For professional purposes, I firmly believe it’s smart for businesses to utilize all digital platforms, from websites to Facebook to Twitter and everything in between.
But on a personal level, my “online footprint” and participation in the digital world has intentionally been so anemic it would require a transfusion. Until now.
Little by little, I have been surrendering. A couple of years ago, I built the barest outline of a Facebook page, a requirement necessary to allow me to look at other Facebook pages, which I was only interested in because there are sometimes news leads there.
I later created a Twitter account, and since January 2014 I have sent 23 “tweets,” the most recent on June 11 when actor Christopher Lee died, a sad occasion. Some people send 23 a day.
Then, just a few weeks ago, I finally created a Linked-In page, which brought a response from the mayor saying, “Congrats on jumping into this exciting new, cutting edge platform for networking and being so ahead of the curve!” I don’t think he was being sincere.
But before you knew it, I had nearly 200 “connections,” which I guess was pretty good for just a couple of weeks, but paltry compared to people I know who have been on the platform for years and have “connections” in the thousands. I have no idea what to do with these connections, but I have them.
On Facebook, as you know, you do not “connect.” You “like” or you “friend.” Since there aren’t many things I actually like, especially not enough to share what I like publicly, I struggle with Facebook more than any other platform.
There is absolutely nothing in my DNA that makes me the least bit interested in providing personal information or photographs on the Internet, or “sharing” things that other people might like. I am perfectly happy to like what I like and let you like what you like without having to like them together.
And yet, as the “Captain” told Paul Newman in “Cool Hand Luke,” I am increasingly feeling the pressure to get my mind right. So, I’m making an effort, and after feeling I have sufficiently wrestled Linked-In and Twitter into submission, I am preparing myself mentally to tackle the king of the hill and my worst nightmare, Facebook.
As of this writing, my Facebook page consists of the following: My name and my picture. My picture’s there because I literally just now added it.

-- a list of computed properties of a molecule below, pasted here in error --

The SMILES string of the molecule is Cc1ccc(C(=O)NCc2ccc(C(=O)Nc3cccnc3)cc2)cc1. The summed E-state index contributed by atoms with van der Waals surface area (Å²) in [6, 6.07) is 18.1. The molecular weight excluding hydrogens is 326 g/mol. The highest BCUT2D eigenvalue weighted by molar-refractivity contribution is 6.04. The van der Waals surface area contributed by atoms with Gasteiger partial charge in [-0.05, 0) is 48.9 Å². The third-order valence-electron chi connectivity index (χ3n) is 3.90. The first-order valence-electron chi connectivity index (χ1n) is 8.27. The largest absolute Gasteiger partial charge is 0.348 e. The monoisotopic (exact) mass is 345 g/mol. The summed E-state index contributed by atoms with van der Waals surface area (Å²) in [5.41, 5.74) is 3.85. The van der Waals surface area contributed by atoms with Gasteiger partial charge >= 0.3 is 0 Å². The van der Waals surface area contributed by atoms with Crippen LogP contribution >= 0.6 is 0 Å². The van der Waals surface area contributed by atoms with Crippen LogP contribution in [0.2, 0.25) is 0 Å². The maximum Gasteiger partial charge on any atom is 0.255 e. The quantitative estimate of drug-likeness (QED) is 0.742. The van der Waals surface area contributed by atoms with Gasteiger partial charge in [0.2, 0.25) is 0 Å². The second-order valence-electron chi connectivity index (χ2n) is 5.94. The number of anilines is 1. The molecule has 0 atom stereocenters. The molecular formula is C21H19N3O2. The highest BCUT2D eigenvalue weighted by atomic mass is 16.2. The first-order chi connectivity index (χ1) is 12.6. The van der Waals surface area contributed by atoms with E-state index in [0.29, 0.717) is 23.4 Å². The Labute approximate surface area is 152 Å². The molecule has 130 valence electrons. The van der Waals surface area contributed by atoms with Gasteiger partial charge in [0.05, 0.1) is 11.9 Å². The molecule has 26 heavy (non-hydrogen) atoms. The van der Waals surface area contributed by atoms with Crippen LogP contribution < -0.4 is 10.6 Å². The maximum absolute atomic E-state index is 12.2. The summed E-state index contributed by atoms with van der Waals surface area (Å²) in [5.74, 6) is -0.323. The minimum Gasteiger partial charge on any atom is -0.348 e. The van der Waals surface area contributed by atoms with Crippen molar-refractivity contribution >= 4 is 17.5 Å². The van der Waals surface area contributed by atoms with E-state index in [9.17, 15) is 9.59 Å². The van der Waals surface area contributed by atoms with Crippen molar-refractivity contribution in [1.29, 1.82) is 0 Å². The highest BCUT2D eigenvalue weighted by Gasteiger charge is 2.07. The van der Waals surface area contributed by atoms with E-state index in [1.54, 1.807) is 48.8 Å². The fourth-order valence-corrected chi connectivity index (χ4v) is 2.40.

But I am determined to get with the program. So now Facebook wants to know the following:
• Where do I work?
• What is my “status?”
• What is my “life event?”
• Who are my friends?
• What do I like?
It also wants me to post photos and videos.
For the couple of years that my Facebook page has existed, my only friend there was my wife, not too far off from my real-life situation. Anytime I looked at the Facebook page of someone she is “friends” with, it would tell me, “You have 1 mutual friend.” One mutual friend is all I have had on Facebook for about two years.
“Friend” did not used to be a verb. It was a noun. Now, “friend” is an action. You can “friend” people, which to me sounds pretty forced. I may not like you, but darn it, I’ll make you “friend” me. Or at least I’ll ask you to “friend” me. I guess I can “unfriend” people, too, but that seems mean. There should be another option for people you put up with but don’t really like. Maybe call it “tolerate.”
Makes me feel like the poor Monster in “Bride of Frankenstein” trying to make his newly created wife like him. “Friend?” he asks her pitifully, only to be greeted by her screams.
If only he had Facebook, where he could have sent a “friend” request and spared himself the humiliation of being rejected in person, which led to him blowing up the castle. Maybe Facebook is a good thing after all.
In fact, as much as it might appear that social media more fully connects everyone, it could just as easily be argued that it creates more distance. People interact less on a personal level even as they communicate more in the digital world.
People text or email instead of call or visit. Sometimes I am made to feel like a dinosaur because I suggest that I will pick up the phone and call someone.
“Just text them,” someone will say. No.
Email communication is just as unreliable, especially if someone is trying to avoid you. In the workplace, it is quite common to pretend that emails are an acceptable means of trying to track down an answer or some information.
“Did you hear back from George?” I might ask.
“No, and I emailed him an hour ago but he never got back to me.”
“Did you try to call him?”
“No, but I emailed him.”
This is when I feel even more like the Monster and let out a low growl. Chances are “George” is ignoring your email and will pretend later that he never saw it, because he gets so many emails, you know, or his email was down. A phone call is harder to ignore or pretend you did not receive, especially if you leave a voice mail. Showing up on someone’s doorstep is even better.
But I’m out of time and space for today, and I need to get back to updating my Facebook page, because the world must know what I like, who my friends are, and what my status is, in this virtual universe that is rapidly replacing the real world.